Thursday, May 6, 2021

Are MPs above discussing the fencing of cemeteries?

All Mmadinare MP, Kefentse Mzwinila wanted to find out from the Minister of Local Government and Rural Development was when the Diloro Cemetery in his constituency would be fenced. Getting the response was an elaborate process that required the National Assembly staff to contact the ministry headquarters which, in turn, would have called Mmadinare Sub-district Council.

 

Last Tuesday, the Assistant Minister of Local Government and Rural Development, France van der Westerhuizen devoted some time during Ministers’ Question Time to tender response to this particular question.

 

“While my ministry appreciates the importance of fencing of Diloro Cemetery, it was not in the priority list for 2015/16 under the IpelegengProgramme. Therefore the village will be advised and encouraged to include it in the 2016/17 Ipelegeng proposals,” the minister responded.

 

Watching all this, Okavango MP, Bagalatia Arone, felt that valuable time was being wasted on a matter that should never have made it onto the order paper. Rising on a point of procedure, the Botswana Congress Party MP gently protested the inclusion of the Diloro Cemetery in parliament’s business.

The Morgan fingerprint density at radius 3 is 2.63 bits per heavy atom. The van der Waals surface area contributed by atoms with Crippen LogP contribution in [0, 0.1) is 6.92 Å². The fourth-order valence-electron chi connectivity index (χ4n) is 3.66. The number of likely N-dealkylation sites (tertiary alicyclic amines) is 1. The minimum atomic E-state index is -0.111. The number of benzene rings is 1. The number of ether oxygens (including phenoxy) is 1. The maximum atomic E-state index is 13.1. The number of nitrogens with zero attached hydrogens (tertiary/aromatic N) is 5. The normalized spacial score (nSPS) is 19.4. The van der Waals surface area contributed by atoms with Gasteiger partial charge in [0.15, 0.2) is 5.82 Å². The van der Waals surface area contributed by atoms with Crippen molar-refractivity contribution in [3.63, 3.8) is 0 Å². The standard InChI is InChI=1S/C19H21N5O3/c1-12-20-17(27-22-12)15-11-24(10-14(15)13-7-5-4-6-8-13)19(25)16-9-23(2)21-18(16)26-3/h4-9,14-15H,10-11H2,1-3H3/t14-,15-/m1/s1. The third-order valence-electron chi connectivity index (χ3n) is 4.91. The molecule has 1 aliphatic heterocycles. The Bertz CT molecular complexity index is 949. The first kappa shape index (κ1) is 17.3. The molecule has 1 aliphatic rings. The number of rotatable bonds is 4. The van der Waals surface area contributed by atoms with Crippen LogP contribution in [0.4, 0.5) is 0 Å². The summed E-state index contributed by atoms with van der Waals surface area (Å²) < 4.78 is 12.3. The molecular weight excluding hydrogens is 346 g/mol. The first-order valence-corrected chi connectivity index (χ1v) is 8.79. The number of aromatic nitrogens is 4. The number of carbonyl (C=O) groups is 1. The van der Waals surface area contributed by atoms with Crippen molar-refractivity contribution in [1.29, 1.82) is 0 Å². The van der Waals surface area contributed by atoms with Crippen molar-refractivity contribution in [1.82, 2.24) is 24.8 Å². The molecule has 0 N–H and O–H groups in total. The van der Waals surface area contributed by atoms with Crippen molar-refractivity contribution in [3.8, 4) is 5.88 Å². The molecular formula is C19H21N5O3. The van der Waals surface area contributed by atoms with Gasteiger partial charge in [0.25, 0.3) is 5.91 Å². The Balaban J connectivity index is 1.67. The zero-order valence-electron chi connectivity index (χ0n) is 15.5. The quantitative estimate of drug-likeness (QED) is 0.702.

“Can parliament honestly discuss issues like the fencing of cemeteries? I am just asking myself whether we are on the right track?” said Arone and past brief interruption by another MP added: “What are councillors doing if we as Members of Parliament are going to talk about cemeteries?”

 

While she felt that the MP had asked a “good question”, the Speaker, Gladys Kokorwe, hastened to add that he was using the wrong forum. The right forum would be the General Assembly, a closed-door meeting that is attended by all parliamentary parties.

 

There are many more questions that Arone can complain about that seem to belong elsewhere and it is likely that the MP himself has asked such kind of questions. However, the reality is that there are no clear guidelines with regard to the kind of questions that representatives should ask. Once before a minister looked askance at questions she had to answer at Ntlo ya Dikgosi and pronounced that the questions should have come from MPs and not traditional leaders. Absent guidelines and coordination between MPs, traditional leaders and councillors, any type of question can be asked in parliament, at Ntlo ya Dikgosi and in council chambers.

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